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My chest pains started up again about 2 months ago after 9 months without. I had one really bad attack, but then went for 10 days with hardly any. Thursday and Friday I had prolonged low-grade chest ...
To the best of our knowledge, there have been no studies investigating the association among diabetes, angiogenic factors, and oxidative stress in human heart tissue affected by ischemic insult. The main findings of our study demonstrate an association between diabetes, reduced expression of HIF-1α and VEGF, and increment of iNOS, O2−, and nitrotyrosine levels in heart specimens of patients with unstable angina. Diabetes amplifies oxidative reaction and worsens the angiogenic process. In nondiabetic patients, we detected increased steady-state levels of HIF-1α and VEGF after unstable angina. This accumulation of both mRNA and protein was limited to the region of affected myocardium. No HIF-1α and VEGF transcripts or proteins were detectable in nonischemic specimens. In diabetic patients, the picture is quite different because both HIF-1α and VEGF levels were significantly lower than those in nondiabetic heart specimens. Thus, the roles of HIF-1α and VEGF in beginning angiogenic process ...
Sigma-Aldrich offers abstracts and full-text articles by [Ke-Fei Dou, Bo-Qia Xie, Xiao-Jin Gao, Yan Li, Yue-Jin Yang, Zuo-Xiang He, Min-Fu Yang].
2006 (Swedish)In: Läkartidningen, ISSN 0023-7205, Vol. 103, no 30-31, 2240-1; discussion 2241 p.Article in journal (Refereed) Published ...
Fibrin, Plasma, 1,4-butanediamine, Homocysteine, Plasminogen, Cardiac Death, Concentration, Death, Infarction, Myocardial Infarction, Stroke, Unstable Angina, Adp, ATP, Collagen, Estradiol, Estrogenic Effects, Hand, Methods, Orientation
Plavix is used for reducing the risk of stroke or heart attack in patients who have already had a heart attack or stroke, have other circulatory problems caused by narrowing and hardening of the arteries, or have certain other heart problems (eg, unstable angina ...
BACKGROUND: The Thrombolysis In Myocardial Infarction (TIMI) Risk Score has been shown to predict prognosis in acute coronary syndromes (ACS) comprised of unstable angina (UA) and non-ST segment elevation myocardial infarction (STEMI). We sought to evaluate the impact of newer antiplatelet and antithrombotic therapies for ACS, such as glycoprotein IIb/IIIa inhibitors (GPI) and low molecular weight heparin (LMWH), on in-hospital outcomes over time in patients (pts) with similar TIMI risk scores.. METHODS: The baseline demographics and clinical outcomes of pts with ACS (UA and non-STEMI) in 1998 (Group 1998) and 2000 (Group 2000) at a single large university medical center were compared using a prospectively collected database. In-hospital major adverse cardiac events (MACE) included death, MI, or recurrent angina that resulted in urgent revascularization. Risk was estimated by utilizing the TIMI Risk Score, which uses 7 predictor variables: age , 65 years, at least 3 risk factors for coronary ...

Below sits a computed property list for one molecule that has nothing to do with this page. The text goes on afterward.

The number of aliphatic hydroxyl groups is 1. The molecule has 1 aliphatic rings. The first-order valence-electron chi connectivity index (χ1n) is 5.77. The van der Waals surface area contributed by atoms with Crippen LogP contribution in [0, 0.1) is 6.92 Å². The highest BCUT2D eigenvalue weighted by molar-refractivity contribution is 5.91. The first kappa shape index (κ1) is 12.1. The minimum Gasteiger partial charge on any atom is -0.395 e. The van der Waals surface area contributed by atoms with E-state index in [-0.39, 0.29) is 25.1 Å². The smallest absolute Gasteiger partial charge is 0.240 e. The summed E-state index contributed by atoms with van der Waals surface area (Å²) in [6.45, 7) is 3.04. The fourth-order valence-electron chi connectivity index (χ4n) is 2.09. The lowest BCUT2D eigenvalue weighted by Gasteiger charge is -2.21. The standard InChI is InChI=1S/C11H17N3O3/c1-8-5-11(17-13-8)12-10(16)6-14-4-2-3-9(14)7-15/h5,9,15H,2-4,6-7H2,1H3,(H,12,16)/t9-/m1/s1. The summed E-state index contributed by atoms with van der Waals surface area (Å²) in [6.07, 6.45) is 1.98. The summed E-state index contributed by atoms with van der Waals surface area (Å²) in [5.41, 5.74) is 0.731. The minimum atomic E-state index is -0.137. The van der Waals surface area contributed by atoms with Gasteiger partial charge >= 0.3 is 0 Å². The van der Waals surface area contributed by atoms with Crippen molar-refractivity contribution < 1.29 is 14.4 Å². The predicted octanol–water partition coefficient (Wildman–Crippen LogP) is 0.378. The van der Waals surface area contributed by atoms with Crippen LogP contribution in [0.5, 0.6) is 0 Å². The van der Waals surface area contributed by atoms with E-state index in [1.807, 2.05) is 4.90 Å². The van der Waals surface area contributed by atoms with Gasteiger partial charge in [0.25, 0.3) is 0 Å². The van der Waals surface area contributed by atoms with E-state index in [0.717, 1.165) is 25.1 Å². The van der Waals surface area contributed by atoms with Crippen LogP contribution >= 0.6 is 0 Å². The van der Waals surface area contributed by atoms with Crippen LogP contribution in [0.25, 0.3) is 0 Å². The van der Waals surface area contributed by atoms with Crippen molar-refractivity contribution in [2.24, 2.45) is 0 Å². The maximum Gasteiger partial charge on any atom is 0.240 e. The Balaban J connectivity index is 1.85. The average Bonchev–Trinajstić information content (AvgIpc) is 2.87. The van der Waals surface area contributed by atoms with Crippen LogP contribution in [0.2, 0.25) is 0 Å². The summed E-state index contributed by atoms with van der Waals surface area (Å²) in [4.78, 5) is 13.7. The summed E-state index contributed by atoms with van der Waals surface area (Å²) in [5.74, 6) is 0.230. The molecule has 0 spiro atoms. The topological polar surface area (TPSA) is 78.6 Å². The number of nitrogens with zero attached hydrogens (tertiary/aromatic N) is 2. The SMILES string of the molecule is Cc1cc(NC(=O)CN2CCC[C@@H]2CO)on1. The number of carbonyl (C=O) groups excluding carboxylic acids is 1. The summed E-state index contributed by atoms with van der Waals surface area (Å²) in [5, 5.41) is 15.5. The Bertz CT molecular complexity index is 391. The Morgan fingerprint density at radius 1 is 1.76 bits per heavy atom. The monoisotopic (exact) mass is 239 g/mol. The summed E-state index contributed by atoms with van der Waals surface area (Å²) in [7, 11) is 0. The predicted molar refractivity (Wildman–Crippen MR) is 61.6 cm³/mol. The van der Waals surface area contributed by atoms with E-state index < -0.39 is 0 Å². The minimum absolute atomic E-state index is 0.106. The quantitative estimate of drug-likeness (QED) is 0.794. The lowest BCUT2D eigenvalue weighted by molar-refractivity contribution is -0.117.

References: Anderson JL, Adams CD, Antman EM, et al. ACC/AHA Guidelines for the Management of Patients With Unstable Angina and Non-ST-Segment Elevation Myocardial Infarction: A Report of the American College of Cardiology/American Heart Association Task Force on Practice Guidelines (Committee on the Management of Patients with Unstable Angina). Circulation. 2007;116:803-877.. Goldman L. Approach to the patient with possible cardiovascular disease. In: Goldman L, Schafer AI, eds. Cecil Medicine. 24th ed. Philadelphia, Pa: Saunders Elsevier; 2011:chap 50.. Sabatine MS, Cannon CP. Approach to the patient with chest pain. In: Bonow RO, Mann DL, Zipes DP, Libby P, eds. Braunwalds Heart Disease: A Textbook of Cardiovascular Medicine. 9th ed. Philadelphia, Pa: Saunders Elsevier; 2011:chap 53.. Wright RS, Anderson JL, Adams CD, et al. 2011 ACCF/AHA Focused Update of the Guidelines for the Management of Patients with Unstable Angina/Non-ST-Elevation Myocardial Infarction (Updating the 2007 Guideline). ...
Objectives: This study sought to investigate long-term outcomes after early or delayed angiography in patients with non-ST-segment elevation acute coronary syndrome (nSTE-ACS) undergoing a routine invasive management. Background The optimal timing of angiography in patients with nSTE-ACS is currently a topic for debate.. Methods: Long-term follow-up after early (within 2 days) angiography versus delayed (within 3 to 5 days) angiography was investigated in the FRISC-II (Fragmin and Fast Revascularization During Instability in Coronary Artery Disease), ICTUS (Invasive Versus Conservative Treatment in Unstable Coronary Syndromes), and RITA-3 (Intervention Versus Conservative Treatment Strategy in Patients With Unstable Angina or Non-ST Elevation Myocardial Infarction) (FIR) nSTE-ACS patient-pooled database. The main outcome was cardiovascular death or myocardial infarction up to 5-year follow-up. Hazard ratios (HR) were calculated with Cox regression models. Adjustments were made for the FIR risk ...
This study demonstrates that UA/NSTEMI patients who would have been excluded from the randomized enoxaparin trials can be safely treated with a weight-adjusted regimen of subcutaneous enoxaparin, as long as particular attention is paid to age and renal function to further adjust the dosing regimen. The EP population represents a high-risk group of patients who had a fourfold increase in death or MI at 30 days. Hypertension and the use of GP IIb/IIIa inhibitors were the only predictors of bleeding found in our study population.. There is strong evidence that antithrombin therapy is beneficial in UA/NSTEMI patients and that subcutaneous enoxaparin is superior to UH in this setting (1-3). However, this demonstration has been obtained in selected populations, and it is not known whether these results can be applied to all comers who present with UA/NSTEMI, including those who would have been excluded from these randomized trials. Furthermore, the safety of enoxaparin in a population at a high risk ...